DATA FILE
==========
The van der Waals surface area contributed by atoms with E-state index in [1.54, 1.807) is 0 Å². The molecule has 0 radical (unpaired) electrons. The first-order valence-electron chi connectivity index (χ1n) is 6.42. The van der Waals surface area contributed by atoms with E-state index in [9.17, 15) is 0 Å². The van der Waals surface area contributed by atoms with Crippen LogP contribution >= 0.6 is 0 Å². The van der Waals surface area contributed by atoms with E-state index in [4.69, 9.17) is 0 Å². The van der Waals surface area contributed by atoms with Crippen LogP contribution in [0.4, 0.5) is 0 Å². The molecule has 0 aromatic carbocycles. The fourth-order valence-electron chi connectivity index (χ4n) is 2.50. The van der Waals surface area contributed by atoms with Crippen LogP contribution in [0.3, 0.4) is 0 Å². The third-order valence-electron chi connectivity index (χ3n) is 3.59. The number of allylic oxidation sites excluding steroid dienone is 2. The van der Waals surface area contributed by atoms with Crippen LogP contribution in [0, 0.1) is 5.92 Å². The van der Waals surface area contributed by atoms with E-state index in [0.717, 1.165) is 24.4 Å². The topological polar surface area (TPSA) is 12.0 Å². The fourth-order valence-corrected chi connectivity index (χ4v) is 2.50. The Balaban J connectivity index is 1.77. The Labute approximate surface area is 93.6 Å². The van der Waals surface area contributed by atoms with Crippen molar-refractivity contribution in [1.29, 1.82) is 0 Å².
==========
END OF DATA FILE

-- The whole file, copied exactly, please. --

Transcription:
The van der Waals surface area contributed by atoms with E-state index in [1.54, 1.807) is 0 Å². The molecule has 0 radical (unpaired) electrons. The first-order valence-electron chi connectivity index (χ1n) is 6.42. The van der Waals surface area contributed by atoms with E-state index in [9.17, 15) is 0 Å². The van der Waals surface area contributed by atoms with Crippen LogP contribution >= 0.6 is 0 Å². The van der Waals surface area contributed by atoms with E-state index in [4.69, 9.17) is 0 Å². The van der Waals surface area contributed by atoms with Crippen LogP contribution in [0.4, 0.5) is 0 Å². The molecule has 0 aromatic carbocycles. The fourth-order valence-electron chi connectivity index (χ4n) is 2.50. The van der Waals surface area contributed by atoms with Crippen LogP contribution in [0.3, 0.4) is 0 Å². The third-order valence-electron chi connectivity index (χ3n) is 3.59. The number of allylic oxidation sites excluding steroid dienone is 2. The van der Waals surface area contributed by atoms with Crippen LogP contribution in [0, 0.1) is 5.92 Å². The van der Waals surface area contributed by atoms with E-state index in [0.717, 1.165) is 24.4 Å². The topological polar surface area (TPSA) is 12.0 Å². The fourth-order valence-corrected chi connectivity index (χ4v) is 2.50. The Balaban J connectivity index is 1.77. The Labute approximate surface area is 93.6 Å². The van der Waals surface area contributed by atoms with Crippen molar-refractivity contribution in [1.29, 1.82) is 0 Å².